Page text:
The only thing which should matter is number of deaths and injuries. The cause only becomes relevant when the death/injury rate is comparable. If computer-controlled cars would cause, say, 1000 stupid deaths each year, vs. 30,000 deaths/yr caused by people in difficult situations to maneuver out of, I'll take the 1000 stupid deaths.

Technically, what's going on is type of sample bias. You look at the stupid computer-controlled accident, and say "I could've prevented that if I had been driving. Therefore the computer control is bad." But that comparison is biased - it only considers accidents caused by the computer which a person could've prevented. An unbiased comparison will also include accidents caused by people which a computer could've prevented.


RE: The sheep can enjoy
By FITCamaro on 3/5/2012 4:44:26 PM , Rating: 2
quote:
The only thing which should matter is number of deaths and injuries.


How about freedom? If I don't want to trust my life to a computer for driving to work or the store, I shouldn't have to. But autonomous cars will have to be an all or nothing kind of thing. No way is a computer going to be able to be programmed to drive amongst humans. If a computer detects that a vehicle is getting too close, it will swerve out of the way even if the person moves back. Potentially causing an accident with someone else. A human driver would like honk the horn and only move if absolutely necessary. There are too many variables to consider in that kind of situation. So you'll either have to have autonomous only lanes or an autonomous only road. And since we can't just build entirely new roads through cities, that means everyone's car will have to be autonomous.

If nothing else, you going to buy me a new car? While driving is a privilege, not a right, I shouldn't worry about the government forcing me to rely on a computer for my daily commute.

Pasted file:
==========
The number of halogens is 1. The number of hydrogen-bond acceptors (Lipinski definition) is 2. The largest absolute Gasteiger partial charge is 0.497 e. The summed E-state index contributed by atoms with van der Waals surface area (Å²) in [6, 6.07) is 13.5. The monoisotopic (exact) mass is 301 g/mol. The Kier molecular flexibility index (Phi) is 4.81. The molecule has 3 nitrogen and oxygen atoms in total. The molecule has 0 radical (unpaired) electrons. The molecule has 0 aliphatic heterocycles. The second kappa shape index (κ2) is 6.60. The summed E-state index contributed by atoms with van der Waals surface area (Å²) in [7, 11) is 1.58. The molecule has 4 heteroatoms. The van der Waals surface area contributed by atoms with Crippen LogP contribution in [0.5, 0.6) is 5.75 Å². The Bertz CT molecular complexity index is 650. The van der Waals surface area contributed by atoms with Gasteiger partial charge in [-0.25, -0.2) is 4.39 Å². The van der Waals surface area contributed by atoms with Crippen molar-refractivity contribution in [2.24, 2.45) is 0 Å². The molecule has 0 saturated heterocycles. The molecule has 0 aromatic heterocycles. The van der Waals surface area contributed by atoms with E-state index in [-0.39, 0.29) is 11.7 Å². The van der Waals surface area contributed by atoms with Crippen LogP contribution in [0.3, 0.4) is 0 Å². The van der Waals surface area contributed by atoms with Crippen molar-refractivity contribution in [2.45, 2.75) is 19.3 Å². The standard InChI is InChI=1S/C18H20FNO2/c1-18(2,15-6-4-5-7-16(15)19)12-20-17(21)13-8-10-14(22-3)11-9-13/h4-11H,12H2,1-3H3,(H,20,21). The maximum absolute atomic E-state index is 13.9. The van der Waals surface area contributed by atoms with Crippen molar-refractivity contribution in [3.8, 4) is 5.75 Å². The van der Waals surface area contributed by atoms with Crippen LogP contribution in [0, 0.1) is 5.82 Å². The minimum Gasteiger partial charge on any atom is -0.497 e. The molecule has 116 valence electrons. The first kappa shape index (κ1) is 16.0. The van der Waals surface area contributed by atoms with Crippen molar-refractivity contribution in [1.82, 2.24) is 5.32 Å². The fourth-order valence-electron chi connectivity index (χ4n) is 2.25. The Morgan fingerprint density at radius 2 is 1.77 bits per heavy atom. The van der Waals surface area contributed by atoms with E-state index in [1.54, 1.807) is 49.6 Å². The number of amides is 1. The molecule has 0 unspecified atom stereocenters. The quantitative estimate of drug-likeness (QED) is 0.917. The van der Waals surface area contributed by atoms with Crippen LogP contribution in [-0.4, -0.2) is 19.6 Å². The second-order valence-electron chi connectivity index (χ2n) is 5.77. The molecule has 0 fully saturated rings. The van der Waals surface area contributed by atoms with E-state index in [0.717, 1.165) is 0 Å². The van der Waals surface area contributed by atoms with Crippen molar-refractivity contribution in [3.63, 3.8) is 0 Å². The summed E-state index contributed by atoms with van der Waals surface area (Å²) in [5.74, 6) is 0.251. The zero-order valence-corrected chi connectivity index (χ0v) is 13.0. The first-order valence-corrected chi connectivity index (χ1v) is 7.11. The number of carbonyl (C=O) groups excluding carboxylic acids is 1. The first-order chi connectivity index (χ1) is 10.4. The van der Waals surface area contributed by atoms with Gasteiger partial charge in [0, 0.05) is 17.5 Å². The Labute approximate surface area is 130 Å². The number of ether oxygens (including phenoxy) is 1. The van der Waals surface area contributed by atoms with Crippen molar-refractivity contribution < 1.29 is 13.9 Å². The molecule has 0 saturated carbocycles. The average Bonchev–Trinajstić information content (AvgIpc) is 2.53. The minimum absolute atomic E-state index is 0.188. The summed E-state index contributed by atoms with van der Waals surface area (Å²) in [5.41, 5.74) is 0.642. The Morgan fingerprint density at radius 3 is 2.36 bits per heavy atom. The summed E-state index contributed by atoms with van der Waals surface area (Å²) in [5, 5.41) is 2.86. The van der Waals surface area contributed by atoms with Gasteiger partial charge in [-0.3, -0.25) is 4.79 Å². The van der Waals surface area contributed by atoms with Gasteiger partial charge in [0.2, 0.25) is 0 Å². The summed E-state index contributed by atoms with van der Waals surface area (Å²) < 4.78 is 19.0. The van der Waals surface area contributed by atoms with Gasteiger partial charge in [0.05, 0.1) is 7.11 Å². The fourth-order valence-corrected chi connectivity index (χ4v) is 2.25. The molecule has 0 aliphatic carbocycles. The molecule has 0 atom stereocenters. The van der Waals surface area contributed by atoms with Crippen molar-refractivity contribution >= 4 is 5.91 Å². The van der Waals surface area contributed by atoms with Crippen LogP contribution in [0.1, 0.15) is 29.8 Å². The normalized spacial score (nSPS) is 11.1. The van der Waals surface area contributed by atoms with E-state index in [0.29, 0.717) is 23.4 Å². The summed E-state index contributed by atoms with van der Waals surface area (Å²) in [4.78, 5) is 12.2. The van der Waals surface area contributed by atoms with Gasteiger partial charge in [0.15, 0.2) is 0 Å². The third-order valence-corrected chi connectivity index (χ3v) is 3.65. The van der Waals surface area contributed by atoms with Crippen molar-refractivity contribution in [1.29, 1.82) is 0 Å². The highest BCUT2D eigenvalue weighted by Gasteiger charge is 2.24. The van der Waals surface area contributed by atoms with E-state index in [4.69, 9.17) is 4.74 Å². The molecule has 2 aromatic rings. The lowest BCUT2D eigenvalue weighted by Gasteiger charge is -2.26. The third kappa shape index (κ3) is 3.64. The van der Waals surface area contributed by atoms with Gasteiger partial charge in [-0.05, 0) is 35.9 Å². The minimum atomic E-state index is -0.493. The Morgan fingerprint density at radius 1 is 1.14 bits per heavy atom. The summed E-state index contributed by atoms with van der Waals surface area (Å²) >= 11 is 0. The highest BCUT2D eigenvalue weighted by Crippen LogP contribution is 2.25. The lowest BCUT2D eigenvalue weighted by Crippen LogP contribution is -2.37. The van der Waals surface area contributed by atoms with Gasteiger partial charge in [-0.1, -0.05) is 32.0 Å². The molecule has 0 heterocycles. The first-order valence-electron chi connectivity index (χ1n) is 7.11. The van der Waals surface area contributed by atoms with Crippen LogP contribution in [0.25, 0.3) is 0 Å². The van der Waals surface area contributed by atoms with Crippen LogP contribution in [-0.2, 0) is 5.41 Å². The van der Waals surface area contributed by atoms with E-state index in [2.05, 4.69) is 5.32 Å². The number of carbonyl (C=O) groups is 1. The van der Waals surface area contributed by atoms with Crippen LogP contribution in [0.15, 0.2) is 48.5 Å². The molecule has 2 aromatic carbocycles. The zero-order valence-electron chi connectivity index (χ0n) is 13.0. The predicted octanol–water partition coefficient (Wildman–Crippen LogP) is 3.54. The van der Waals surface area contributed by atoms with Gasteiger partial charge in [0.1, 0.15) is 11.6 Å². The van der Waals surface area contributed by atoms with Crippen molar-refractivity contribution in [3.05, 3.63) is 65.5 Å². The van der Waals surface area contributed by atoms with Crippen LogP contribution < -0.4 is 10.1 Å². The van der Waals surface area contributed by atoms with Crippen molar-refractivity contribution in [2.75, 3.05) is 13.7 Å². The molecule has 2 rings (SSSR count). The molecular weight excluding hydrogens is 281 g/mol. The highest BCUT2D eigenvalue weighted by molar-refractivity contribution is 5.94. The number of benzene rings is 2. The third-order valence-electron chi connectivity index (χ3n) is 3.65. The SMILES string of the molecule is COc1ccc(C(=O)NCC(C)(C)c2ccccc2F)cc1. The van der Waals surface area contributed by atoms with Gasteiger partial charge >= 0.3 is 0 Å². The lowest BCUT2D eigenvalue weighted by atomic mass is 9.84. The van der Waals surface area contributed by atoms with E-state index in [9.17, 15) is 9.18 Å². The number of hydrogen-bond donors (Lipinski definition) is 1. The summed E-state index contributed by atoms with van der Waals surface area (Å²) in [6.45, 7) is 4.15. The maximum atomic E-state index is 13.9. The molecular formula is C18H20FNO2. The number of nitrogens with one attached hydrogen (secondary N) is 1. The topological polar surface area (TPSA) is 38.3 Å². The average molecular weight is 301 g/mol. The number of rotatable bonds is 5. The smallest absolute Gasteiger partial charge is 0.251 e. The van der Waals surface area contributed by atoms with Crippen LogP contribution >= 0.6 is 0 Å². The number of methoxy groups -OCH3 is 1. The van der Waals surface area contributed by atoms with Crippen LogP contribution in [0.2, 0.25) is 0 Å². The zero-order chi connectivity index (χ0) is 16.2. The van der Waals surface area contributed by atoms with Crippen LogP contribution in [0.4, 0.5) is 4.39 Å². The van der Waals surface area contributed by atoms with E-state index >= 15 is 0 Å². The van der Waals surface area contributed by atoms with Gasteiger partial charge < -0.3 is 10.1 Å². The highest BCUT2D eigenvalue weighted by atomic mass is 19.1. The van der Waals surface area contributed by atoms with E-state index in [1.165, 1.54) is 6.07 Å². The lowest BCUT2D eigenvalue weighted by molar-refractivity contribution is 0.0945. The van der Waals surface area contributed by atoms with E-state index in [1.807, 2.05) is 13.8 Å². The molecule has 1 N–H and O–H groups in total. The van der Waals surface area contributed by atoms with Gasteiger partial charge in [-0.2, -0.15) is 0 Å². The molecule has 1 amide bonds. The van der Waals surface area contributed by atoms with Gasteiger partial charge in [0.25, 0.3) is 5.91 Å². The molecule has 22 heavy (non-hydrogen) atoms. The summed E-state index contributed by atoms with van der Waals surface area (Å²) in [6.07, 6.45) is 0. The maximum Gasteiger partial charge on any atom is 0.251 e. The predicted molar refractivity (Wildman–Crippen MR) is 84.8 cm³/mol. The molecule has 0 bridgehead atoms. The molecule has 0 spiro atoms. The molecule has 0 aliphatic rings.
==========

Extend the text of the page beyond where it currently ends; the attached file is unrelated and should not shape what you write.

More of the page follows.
RE: The sheep can enjoy
By bah12 on 3/5/2012 5:29:34 PM , Rating: 1
quote:
How about freedom?
Well you answered that with driving is a privilege not a right. You have the freedom to save up and build your own private set of roads to where ever you wish, beyond that if you are on publicly funded roads your "freedom" exists only as granted by public law.
quote:
No way is a computer going to be able to be programmed to drive amongst humans.
That is just your lack of imagination. Nothing is impossible, rather just a product of time and money. So it could be possible to do, but most likely not cost effective.
quote:
There are too many variables to consider in that kind of situation.
Again that is just a lack of vision, it can be done albeit rather expensively.

So I agree it would be an all or nothing. I'd envision, much like you do, a special set of roads or lanes (at first). But in 25+ years when you and the other 1% of the population are still wanting to drive, I'd suggest you move to Pennsylvania dutch country to toil around in your antique carriage where it may still be legal. We'd take tourists there to see little yellow warning signs with black silhouette of GTO's crossings.


RE: The sheep can enjoy
By ClownPuncher on 3/5/2012 5:44:30 PM , Rating: 2
Wanting to drive is an outmoded concept? Some of us enjoy it, it can be fun. This has nothing to do with being a luddite.


"Vista runs on Atom ... It's just no one uses it". -- Intel CEO Paul Otellini














botimage
Copyright 2014 DailyTech LLC. - RSS Feed | Advertise | About Us | Ethics | FAQ | Terms, Conditions & Privacy Information | Kristopher Kubicki